Car towing becomes controversial topic
When last week’s snowstorm hit and cars ended up being towed in the Alta Sierra area, nobody should have been surprised, a local California Highway Patrol official said Tuesday.
For several days before the storm hit, forecasters had predicted snow at lower elevations. When the snow did fall and people abandoned their vehicles, they needed to leave them inside the white line marking the road’s shoulder – leaving room for the snowplows to get through.
“It wasn’t like people weren’t aware of what was coming,” CHP spokeswoman Officer Dina Hernandez said.
Yet the issue has stirred readers of The Union.
More than 200 people have responded online to a story published March 1 about the towing. Some commentators are highly critical of the CHP because officers had assured motorists their cars would be on the road the next morning, and they urge those motorists to file formal complaints. Others disagree, with one commentator saying the motorists who got towed should be fined for “being stupid.”
Theodore and Barbara Burt of Grass Valley sent a letter to the CHP commending officers for going “above and beyond.”
“Every year, the same thing happens. It snows, people drive without chains, get stuck, then blame the county or CHP,” the Burts wrote.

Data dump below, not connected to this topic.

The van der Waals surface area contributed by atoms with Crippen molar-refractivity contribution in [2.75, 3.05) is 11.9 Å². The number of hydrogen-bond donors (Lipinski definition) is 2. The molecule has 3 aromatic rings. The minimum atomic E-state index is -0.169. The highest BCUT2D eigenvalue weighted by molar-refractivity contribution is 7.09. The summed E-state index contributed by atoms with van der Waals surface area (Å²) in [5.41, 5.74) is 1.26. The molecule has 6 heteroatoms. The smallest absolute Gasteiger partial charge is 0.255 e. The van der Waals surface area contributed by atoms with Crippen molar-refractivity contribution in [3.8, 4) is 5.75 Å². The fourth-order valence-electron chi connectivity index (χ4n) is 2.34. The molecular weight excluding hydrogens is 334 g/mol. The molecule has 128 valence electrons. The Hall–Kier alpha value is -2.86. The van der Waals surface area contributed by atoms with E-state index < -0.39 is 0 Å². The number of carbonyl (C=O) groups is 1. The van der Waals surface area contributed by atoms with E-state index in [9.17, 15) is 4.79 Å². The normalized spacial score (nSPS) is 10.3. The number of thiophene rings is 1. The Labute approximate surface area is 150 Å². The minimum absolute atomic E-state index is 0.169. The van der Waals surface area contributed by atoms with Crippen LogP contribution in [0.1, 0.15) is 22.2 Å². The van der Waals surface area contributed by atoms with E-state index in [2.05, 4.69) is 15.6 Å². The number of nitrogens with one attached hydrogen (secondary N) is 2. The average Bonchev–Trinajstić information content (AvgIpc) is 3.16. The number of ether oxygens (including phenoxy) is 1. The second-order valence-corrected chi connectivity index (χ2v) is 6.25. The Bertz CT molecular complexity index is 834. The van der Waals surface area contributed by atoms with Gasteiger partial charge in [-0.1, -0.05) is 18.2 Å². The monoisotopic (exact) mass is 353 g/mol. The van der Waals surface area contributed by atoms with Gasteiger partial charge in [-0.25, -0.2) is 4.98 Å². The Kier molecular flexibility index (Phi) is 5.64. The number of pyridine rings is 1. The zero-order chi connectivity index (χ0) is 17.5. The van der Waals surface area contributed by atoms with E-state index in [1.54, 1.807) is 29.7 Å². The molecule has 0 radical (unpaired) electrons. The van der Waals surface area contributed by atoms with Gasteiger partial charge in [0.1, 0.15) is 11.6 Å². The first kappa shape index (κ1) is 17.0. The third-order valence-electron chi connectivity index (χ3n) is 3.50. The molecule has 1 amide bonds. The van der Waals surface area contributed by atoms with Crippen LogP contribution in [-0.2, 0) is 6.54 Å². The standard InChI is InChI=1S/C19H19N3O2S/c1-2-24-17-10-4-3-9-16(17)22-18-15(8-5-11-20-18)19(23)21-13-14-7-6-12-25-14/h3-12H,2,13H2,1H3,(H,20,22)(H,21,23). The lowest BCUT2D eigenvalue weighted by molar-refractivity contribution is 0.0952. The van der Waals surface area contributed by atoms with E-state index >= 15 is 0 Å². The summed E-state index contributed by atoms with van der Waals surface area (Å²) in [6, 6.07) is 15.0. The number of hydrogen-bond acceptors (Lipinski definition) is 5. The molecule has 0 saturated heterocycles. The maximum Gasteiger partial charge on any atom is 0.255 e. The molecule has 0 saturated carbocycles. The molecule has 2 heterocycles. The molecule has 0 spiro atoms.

CHP officers did tell many motorists to abandon their vehicles because of the poor driving conditions, and they told motorists their vehicles would be there in the morning, Hernandez said.
But public safety officials ordered at least 55 cars towed, the majority of them on Highway 49, Alta Sierra Drive and Lime Kiln Road, later Tuesday night, Hernandez said.
“If you can’t plow a road because of cars (blocking the road), then you have a problem,” Hernandez said.
It was difficult for motorists and CHP officers to find the shoulder on the snowy road, Hernandez said. The cars that were towed were well over the line, according to reports from officers on the scene.
“It’s very overwhelming for officers out there,” Hernandez said. They did a good job considering the hazardous conditions, she added.
That’s little consolation to those who had to pay a $200 impound fee to retrieve their vehicles.
“Most of the time you don’t have to worry about it,” Hernandez said. But freak storms do happen and a lot of people have moved here from areas where there is no snow, she added.
Officers couldn’t direct motorists to abandon their cars in nearby shopping centers because that’s private property and business owners would complain about the influx of vehicles hurting business, Hernandez said.
To contact Staff Writer Greg Moberly, e-mail email@example.com or call 477-4234.
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